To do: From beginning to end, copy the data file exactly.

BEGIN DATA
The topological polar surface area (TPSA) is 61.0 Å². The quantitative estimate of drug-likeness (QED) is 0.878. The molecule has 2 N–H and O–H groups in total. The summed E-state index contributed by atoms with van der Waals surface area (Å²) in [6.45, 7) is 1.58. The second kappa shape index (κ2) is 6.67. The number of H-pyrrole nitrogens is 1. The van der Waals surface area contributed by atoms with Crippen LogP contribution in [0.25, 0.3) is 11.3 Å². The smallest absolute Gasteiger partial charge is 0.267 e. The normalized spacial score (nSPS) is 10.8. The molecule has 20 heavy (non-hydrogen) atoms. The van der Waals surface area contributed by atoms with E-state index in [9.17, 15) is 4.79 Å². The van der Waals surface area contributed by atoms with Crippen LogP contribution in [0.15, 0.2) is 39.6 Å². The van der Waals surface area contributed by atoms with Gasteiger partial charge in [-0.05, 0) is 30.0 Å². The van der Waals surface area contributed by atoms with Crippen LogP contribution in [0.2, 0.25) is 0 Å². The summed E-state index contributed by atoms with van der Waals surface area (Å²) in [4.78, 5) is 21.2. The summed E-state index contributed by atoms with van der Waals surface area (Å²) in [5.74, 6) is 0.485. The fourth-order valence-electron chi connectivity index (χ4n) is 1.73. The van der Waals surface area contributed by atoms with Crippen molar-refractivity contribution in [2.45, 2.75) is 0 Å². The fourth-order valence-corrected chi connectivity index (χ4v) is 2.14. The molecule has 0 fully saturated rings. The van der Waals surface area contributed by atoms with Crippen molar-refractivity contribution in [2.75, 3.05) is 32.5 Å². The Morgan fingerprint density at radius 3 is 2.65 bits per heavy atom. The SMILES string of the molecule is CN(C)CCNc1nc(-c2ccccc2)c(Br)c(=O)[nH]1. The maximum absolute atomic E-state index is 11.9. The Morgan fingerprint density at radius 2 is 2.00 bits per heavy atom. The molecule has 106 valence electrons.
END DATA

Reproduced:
The topological polar surface area (TPSA) is 61.0 Å². The quantitative estimate of drug-likeness (QED) is 0.878. The molecule has 2 N–H and O–H groups in total. The summed E-state index contributed by atoms with van der Waals surface area (Å²) in [6.45, 7) is 1.58. The second kappa shape index (κ2) is 6.67. The number of H-pyrrole nitrogens is 1. The van der Waals surface area contributed by atoms with Crippen LogP contribution in [0.25, 0.3) is 11.3 Å². The smallest absolute Gasteiger partial charge is 0.267 e. The normalized spacial score (nSPS) is 10.8. The molecule has 20 heavy (non-hydrogen) atoms. The van der Waals surface area contributed by atoms with E-state index in [9.17, 15) is 4.79 Å². The van der Waals surface area contributed by atoms with Crippen LogP contribution in [0.15, 0.2) is 39.6 Å². The van der Waals surface area contributed by atoms with Gasteiger partial charge in [-0.05, 0) is 30.0 Å². The van der Waals surface area contributed by atoms with Crippen LogP contribution in [0.2, 0.25) is 0 Å². The summed E-state index contributed by atoms with van der Waals surface area (Å²) in [4.78, 5) is 21.2. The summed E-state index contributed by atoms with van der Waals surface area (Å²) in [5.74, 6) is 0.485. The fourth-order valence-electron chi connectivity index (χ4n) is 1.73. The van der Waals surface area contributed by atoms with Crippen molar-refractivity contribution in [2.45, 2.75) is 0 Å². The fourth-order valence-corrected chi connectivity index (χ4v) is 2.14. The molecule has 0 fully saturated rings. The van der Waals surface area contributed by atoms with Crippen molar-refractivity contribution in [2.75, 3.05) is 32.5 Å². The Morgan fingerprint density at radius 3 is 2.65 bits per heavy atom. The SMILES string of the molecule is CN(C)CCNc1nc(-c2ccccc2)c(Br)c(=O)[nH]1. The maximum absolute atomic E-state index is 11.9. The Morgan fingerprint density at radius 2 is 2.00 bits per heavy atom. The molecule has 106 valence electrons.